After a winter in Siouxland, people really start looking forward to Spring. Warmer temperatures, no snow to shovel, lighter jackets or sweaters and no falling down on slick sidewalks. But if Spring is slow to come and show up, even the best grin and bear it types start getting restless and grumpy, even through normally in Spring, snow does not last very long. This year however this particular snow storm arrived earlier this week. Monday’s temperature was near 70 degrees, but then Tuesday brought rain, sleet, freezing rain, hail, snow thunder, lightning and finally Wednesday evening, snow. It is all very pretty, but some sunshine, warmer temperatures and hearing robins sing in the morning might be nice. The robins I saw kept flittering around looking for a dry place and a little warmth. More rain is forecast in several days which is nice, but the temperatures are still hovering in the 40’s which could easily bring more snow yet this Spring.

Jerry Mennenga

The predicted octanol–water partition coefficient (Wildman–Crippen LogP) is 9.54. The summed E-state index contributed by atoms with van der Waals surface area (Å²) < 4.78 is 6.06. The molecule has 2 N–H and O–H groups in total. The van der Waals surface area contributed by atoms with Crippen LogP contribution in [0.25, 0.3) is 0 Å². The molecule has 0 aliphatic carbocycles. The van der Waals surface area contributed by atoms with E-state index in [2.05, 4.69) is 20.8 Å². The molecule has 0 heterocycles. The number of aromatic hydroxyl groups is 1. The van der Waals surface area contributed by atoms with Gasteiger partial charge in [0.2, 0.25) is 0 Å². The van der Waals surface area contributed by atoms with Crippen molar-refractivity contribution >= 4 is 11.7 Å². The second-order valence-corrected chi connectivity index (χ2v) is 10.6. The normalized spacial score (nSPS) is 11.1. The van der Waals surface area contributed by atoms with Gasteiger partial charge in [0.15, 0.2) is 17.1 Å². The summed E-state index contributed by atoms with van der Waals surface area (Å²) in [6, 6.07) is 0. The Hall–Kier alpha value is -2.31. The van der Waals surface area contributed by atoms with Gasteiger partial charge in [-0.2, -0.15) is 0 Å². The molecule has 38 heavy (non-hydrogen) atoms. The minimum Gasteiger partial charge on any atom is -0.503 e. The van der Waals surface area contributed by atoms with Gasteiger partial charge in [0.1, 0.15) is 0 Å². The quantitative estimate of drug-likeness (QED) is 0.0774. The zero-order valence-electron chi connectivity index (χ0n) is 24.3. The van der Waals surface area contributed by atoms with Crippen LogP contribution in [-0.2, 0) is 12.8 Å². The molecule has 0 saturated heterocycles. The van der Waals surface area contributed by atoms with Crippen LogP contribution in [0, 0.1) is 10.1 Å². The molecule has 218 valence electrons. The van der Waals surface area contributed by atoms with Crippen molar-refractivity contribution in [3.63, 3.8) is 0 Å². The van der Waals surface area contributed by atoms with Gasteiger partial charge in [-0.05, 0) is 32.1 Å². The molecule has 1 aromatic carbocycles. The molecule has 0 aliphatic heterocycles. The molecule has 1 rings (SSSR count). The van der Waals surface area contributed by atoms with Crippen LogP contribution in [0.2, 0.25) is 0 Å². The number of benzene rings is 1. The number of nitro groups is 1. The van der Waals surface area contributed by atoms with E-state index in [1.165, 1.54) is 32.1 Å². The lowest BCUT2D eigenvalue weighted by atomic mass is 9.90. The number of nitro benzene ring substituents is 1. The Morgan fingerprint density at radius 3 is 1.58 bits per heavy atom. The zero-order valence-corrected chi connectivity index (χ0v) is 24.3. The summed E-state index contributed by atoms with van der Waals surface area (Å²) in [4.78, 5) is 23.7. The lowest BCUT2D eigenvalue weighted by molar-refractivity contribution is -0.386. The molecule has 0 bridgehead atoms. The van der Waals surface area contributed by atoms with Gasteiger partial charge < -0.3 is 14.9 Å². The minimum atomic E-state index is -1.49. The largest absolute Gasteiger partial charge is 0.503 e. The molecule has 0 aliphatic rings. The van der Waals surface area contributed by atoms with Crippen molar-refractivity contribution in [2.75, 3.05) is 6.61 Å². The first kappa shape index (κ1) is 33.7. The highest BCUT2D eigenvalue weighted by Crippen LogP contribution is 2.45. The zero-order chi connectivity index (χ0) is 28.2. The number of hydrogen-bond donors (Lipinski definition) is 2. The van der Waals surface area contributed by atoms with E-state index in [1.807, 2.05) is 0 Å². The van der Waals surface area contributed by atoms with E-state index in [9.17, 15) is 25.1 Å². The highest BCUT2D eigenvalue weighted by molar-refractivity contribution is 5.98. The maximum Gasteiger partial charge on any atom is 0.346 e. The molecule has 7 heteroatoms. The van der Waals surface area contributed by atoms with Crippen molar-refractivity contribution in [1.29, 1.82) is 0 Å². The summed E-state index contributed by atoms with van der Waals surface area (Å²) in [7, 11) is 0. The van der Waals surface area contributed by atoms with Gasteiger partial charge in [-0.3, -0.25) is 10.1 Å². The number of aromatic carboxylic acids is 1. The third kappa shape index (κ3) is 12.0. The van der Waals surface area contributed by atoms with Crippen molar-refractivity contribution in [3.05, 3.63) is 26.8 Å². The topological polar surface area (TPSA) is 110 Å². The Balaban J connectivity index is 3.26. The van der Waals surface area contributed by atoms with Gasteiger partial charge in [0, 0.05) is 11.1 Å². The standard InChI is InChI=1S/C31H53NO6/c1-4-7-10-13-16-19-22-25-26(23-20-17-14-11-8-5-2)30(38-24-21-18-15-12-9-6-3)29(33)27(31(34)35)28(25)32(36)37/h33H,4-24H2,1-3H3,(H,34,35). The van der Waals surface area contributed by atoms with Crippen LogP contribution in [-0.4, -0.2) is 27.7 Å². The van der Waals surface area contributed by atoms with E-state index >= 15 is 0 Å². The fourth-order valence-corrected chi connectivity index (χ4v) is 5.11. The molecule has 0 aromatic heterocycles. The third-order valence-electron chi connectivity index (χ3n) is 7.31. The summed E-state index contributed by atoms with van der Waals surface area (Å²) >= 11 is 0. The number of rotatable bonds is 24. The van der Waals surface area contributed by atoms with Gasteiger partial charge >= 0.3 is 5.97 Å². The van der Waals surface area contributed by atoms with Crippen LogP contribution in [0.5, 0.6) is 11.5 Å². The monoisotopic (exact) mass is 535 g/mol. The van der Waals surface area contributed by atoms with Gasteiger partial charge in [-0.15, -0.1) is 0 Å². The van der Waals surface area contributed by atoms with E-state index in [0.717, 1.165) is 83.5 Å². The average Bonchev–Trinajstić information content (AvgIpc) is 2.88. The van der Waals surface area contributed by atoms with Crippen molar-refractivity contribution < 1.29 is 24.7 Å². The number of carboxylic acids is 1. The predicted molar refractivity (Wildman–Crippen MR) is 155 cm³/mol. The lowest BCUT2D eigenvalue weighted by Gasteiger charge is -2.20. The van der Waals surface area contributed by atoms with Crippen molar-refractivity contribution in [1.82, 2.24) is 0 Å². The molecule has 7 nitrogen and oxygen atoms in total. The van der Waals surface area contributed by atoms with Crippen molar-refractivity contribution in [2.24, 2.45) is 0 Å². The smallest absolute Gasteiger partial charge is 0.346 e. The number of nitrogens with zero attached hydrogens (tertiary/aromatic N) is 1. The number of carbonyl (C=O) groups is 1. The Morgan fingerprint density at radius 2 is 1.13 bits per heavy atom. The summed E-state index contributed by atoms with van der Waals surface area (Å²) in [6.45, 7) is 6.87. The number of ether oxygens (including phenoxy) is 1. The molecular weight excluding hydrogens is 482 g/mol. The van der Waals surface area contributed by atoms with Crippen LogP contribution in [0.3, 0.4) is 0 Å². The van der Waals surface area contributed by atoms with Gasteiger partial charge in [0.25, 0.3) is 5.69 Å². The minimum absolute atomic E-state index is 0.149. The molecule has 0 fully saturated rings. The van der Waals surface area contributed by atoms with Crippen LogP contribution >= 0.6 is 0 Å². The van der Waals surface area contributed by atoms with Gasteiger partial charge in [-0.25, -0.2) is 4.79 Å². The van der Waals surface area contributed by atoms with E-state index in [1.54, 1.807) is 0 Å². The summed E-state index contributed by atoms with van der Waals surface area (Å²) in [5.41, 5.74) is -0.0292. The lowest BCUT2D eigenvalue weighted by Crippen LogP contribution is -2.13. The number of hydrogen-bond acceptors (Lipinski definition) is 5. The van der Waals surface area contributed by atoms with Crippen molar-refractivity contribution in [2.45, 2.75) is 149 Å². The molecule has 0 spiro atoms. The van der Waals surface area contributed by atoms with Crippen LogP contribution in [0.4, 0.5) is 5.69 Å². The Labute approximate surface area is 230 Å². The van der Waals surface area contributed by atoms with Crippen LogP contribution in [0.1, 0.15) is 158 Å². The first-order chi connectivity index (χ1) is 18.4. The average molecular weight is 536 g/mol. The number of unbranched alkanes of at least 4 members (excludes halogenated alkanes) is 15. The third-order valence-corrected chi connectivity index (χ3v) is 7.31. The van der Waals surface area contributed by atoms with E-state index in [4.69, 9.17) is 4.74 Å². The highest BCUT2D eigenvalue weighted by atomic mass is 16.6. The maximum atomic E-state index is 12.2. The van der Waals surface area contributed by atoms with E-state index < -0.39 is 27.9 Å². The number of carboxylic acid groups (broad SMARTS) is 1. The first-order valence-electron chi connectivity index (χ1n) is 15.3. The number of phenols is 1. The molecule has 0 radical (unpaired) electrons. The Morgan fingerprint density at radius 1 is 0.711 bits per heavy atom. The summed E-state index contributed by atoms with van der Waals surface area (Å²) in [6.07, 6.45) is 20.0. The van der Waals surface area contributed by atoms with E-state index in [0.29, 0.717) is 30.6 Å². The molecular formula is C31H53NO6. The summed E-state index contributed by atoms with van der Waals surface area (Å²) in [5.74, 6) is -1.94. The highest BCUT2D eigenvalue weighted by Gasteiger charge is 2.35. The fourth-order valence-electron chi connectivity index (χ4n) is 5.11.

Sioux City, Iowa

Where is Siouxland’s Spring, Woodbury County

25 Mar

During the last couple of days Siouxland has been getting more snow. Not like other parts of the Midwest, or Mid-Atlantic states, but still. Enough already. Spring has officially arrived already. And Winter is supposed to be “done”. The rodent supposedly saw his shadow back in February. You can’t trust anyone anymore.  I like snow. And had it been say 10 inches or a foot, I would have grumbled, but at least I could have gone snow shoeing. Instead, it’s just chilly outside. And with the wind gust, it’s really chilly.

 

I think even the geese are confused. They are still flying, but which direction? North for the warmer weather, or south because Winter has not finished? I did some some robins the other day. A brother of mine out East said he saw some there a week ago. And thought maybe they got buried under the snow out there. I am guessing they found a nice pub and are hanging out until they can frolic in the sunshine. The weather people are predicting temperatures in the 50’s by the end of this week, and I’m rooting for them. Of course, I always root for the underdog.

 

Jerry Mennenga

Sioux City, Iowa

The Owl Prowl in Siouxland, Dorothy Pecaut Nature Center

24 Feb

Hoot. Hoot, hoot, hoot. Cue the wind, hear the leaves rustling in the tress as visitors to Sioxland’s Dorothy Pecaut Nature Center head out for an evening stroll along a trail to hear, if not see, some of the Center’s nocturnal friends, particularly the Owl.